When do you not need lessons?

Discussion in 'Trumpet Discussion' started by kctrumpeteer, Dec 14, 2011.

  1. Ed Lee

    Ed Lee Utimate User

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    The actual need of weekly lesson depends on two factors: 1. Your own level of competence, and 2. The level of competence of your instructor.

    The first year I was in college I took two instrumental music classes as both met twice a week plus my performing in the college marching band. The class professor was also the band director. I'll compliment him by saying he was about as good as my High school instrumental music instructor / band director. In the one course I took my second year I had an adjunct instructor who was pursuing his Master's degree, and while I continued in band, his and my personality clashed and I do not feel as if he contributed anything toward my advancement and although I was graded low, I passed. Such was also a consensus of opinion by the majority of others in his class. He gave only 1 A, 2 Bs, 26 Cs, 2 Ds, and 8 Fs. It was noted that he didn't teach the following year, and he hadn't yet received his Master's degree.

    Yes, some teachers are very good and some are LOUSY IMO. It is distance now that inhibits me. It's 34 miles one way to a university with a reputable music department. There is a really fine trumpeter on staff who will instruct me occasionally by appointment and he understands and has shown concern for my health and dental problems.

    Yup, there are two sides to the coin.
     
    Last edited: Dec 20, 2011
  2. kctrumpeteer

    kctrumpeteer Piano User

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    So far as distance from a reputable instructor... there are a lot of guys that give lessons over the Internet, and with the way technology has changed, and a decent web cam and microphone you could get a near live lesson from the comfort of your home. Not the same as being there in person, but always an option...

    In my case I decided that this month (January) that I will transition to doing more lessons with the Pro and none after this month with the local music store that usually offers 'primarily' lessons for grade schools level students although there are a few exceptions to that rule with one other adult other than myself, but I'm twice the age of the other so-called adult.

    Another music store (locally) tailors more to the professional level musician and then as well to the various schools around town... with the latter for bread and butter of making a profit. But they had a near-by collegiate instructor come in to do lessons on the side which I would love to get some experience with a major university trumpet instructor, but they are in a very inconvenient location for traveling to.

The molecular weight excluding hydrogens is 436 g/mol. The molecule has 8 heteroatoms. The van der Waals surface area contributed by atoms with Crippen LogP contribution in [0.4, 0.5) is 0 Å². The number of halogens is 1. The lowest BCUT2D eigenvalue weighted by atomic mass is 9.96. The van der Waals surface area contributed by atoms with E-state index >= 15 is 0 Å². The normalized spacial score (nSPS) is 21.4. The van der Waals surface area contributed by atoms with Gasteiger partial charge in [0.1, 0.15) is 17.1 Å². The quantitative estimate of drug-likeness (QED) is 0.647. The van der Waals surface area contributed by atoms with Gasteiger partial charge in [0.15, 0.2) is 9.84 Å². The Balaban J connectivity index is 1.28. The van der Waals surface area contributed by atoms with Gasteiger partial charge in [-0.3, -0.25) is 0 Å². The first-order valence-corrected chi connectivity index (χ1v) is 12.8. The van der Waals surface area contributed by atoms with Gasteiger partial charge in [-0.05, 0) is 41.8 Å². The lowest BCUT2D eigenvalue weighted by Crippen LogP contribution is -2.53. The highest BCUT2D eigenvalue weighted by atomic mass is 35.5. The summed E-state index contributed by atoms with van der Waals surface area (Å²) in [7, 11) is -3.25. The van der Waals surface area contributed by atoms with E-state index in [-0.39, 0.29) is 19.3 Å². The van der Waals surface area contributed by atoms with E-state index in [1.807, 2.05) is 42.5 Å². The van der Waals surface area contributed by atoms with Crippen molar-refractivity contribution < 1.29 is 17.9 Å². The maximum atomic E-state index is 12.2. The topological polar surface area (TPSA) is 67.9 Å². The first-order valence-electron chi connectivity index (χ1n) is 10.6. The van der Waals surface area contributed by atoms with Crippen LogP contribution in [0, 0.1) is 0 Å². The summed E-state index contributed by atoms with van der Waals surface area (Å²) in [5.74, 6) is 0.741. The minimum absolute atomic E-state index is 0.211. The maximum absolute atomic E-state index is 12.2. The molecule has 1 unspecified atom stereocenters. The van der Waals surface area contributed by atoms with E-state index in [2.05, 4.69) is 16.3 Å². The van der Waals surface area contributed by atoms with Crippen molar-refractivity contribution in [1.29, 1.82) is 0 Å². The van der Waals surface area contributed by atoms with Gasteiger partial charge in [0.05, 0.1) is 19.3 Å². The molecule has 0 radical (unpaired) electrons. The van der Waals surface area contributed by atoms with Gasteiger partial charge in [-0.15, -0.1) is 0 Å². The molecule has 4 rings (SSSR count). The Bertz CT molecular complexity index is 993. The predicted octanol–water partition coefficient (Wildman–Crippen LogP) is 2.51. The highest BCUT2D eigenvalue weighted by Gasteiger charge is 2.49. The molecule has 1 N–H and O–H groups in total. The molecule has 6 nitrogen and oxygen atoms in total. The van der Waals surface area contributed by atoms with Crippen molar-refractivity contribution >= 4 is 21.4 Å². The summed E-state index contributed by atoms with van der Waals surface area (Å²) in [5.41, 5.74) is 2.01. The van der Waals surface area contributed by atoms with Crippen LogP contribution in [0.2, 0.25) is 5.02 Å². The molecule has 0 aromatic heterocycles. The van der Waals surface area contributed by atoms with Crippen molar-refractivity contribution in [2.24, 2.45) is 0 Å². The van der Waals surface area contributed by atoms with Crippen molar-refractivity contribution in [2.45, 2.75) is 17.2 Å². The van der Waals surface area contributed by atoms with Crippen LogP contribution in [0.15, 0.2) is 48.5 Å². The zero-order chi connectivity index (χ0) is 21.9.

I figure I will just continue to monitor and adjust as I progress like you have to do with anything.
     
  3. DaveH

    DaveH Piano User

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    You no longer need lessons when you no longer have anything to learn, and when you no longer have any room for improvement.

    Maybe when you are in the position of being able to give lessons to everyone else??
     
  4. CuriousMe

    CuriousMe New Friend

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    It doesn't sound like you're really thinking about quitting taking lessons, but re-thinking the value of the teacher who was giving you weekly lessons. To me, that's a huge distinction.

     
  5. tedh1951

    tedh1951 Utimate User

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    You may find that you have reached a point where yes, you need lessons - but perhaps not a teacher - at least for a while. Your tutor should have given you the skills to self direct your learning, and probably the ability to be able to analyse what you observe.
     
  6. operagost

    operagost Forte User

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  7. kctrumpeteer

    kctrumpeteer Piano User

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    I would say that the confusion on this thread seems to be when you stop learning vs. when you stop taking private lessons. No matter what the craft is, you never stop learning or have things to learn. But this doesn't mean that you have to continue private lessons. Although I will still take private lessons, just more focused ones. (skip the ones from the local music store and just from a local pro)..There comes a time when you have to put the work in yourself to continue to get better... so an analogy might be that one doesn't go to college forever, you get a degree and then you get a job.. Sure you have to continue to educate yourself to keep your trade up to new standards, but that is different. So I would say at some point in time you reach a point where you are not learning anything new with a instructor giving private lessons and at that point it would be advisable to move on. But even from the pro, I got the impression that once you get the sound that you want and you have all of the fundamentals / technical abilities, then the rest is up to you.
     

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